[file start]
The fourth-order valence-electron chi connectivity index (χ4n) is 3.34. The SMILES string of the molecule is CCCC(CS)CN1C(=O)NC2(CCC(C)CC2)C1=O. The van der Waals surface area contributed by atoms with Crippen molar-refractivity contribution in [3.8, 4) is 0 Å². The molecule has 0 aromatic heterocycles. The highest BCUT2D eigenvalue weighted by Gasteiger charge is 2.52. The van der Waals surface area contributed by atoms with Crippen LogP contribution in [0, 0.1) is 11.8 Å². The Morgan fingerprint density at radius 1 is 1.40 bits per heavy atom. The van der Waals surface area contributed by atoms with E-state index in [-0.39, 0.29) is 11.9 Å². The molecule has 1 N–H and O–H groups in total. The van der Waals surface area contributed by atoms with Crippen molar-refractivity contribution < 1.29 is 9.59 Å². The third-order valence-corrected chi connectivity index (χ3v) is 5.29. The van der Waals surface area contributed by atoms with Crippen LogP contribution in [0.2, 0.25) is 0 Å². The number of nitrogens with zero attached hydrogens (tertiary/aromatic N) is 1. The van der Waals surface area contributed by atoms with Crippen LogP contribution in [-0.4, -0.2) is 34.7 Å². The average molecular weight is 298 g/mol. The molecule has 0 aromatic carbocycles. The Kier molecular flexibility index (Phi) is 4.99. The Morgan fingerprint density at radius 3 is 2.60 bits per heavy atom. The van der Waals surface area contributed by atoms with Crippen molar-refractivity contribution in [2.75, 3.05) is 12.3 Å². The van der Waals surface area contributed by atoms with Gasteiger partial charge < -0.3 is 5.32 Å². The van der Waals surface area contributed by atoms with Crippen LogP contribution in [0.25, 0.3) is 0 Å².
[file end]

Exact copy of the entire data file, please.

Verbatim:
The fourth-order valence-electron chi connectivity index (χ4n) is 3.34. The SMILES string of the molecule is CCCC(CS)CN1C(=O)NC2(CCC(C)CC2)C1=O. The van der Waals surface area contributed by atoms with Crippen molar-refractivity contribution in [3.8, 4) is 0 Å². The molecule has 0 aromatic heterocycles. The highest BCUT2D eigenvalue weighted by Gasteiger charge is 2.52. The van der Waals surface area contributed by atoms with Crippen LogP contribution in [0, 0.1) is 11.8 Å². The Morgan fingerprint density at radius 1 is 1.40 bits per heavy atom. The van der Waals surface area contributed by atoms with E-state index in [-0.39, 0.29) is 11.9 Å². The molecule has 1 N–H and O–H groups in total. The van der Waals surface area contributed by atoms with Crippen molar-refractivity contribution < 1.29 is 9.59 Å². The third-order valence-corrected chi connectivity index (χ3v) is 5.29. The van der Waals surface area contributed by atoms with Crippen LogP contribution in [0.2, 0.25) is 0 Å². The number of nitrogens with zero attached hydrogens (tertiary/aromatic N) is 1. The van der Waals surface area contributed by atoms with Crippen LogP contribution in [-0.4, -0.2) is 34.7 Å². The average molecular weight is 298 g/mol. The molecule has 0 aromatic carbocycles. The Kier molecular flexibility index (Phi) is 4.99. The Morgan fingerprint density at radius 3 is 2.60 bits per heavy atom. The van der Waals surface area contributed by atoms with Crippen molar-refractivity contribution in [2.75, 3.05) is 12.3 Å². The van der Waals surface area contributed by atoms with Gasteiger partial charge < -0.3 is 5.32 Å². The van der Waals surface area contributed by atoms with Crippen LogP contribution in [0.25, 0.3) is 0 Å².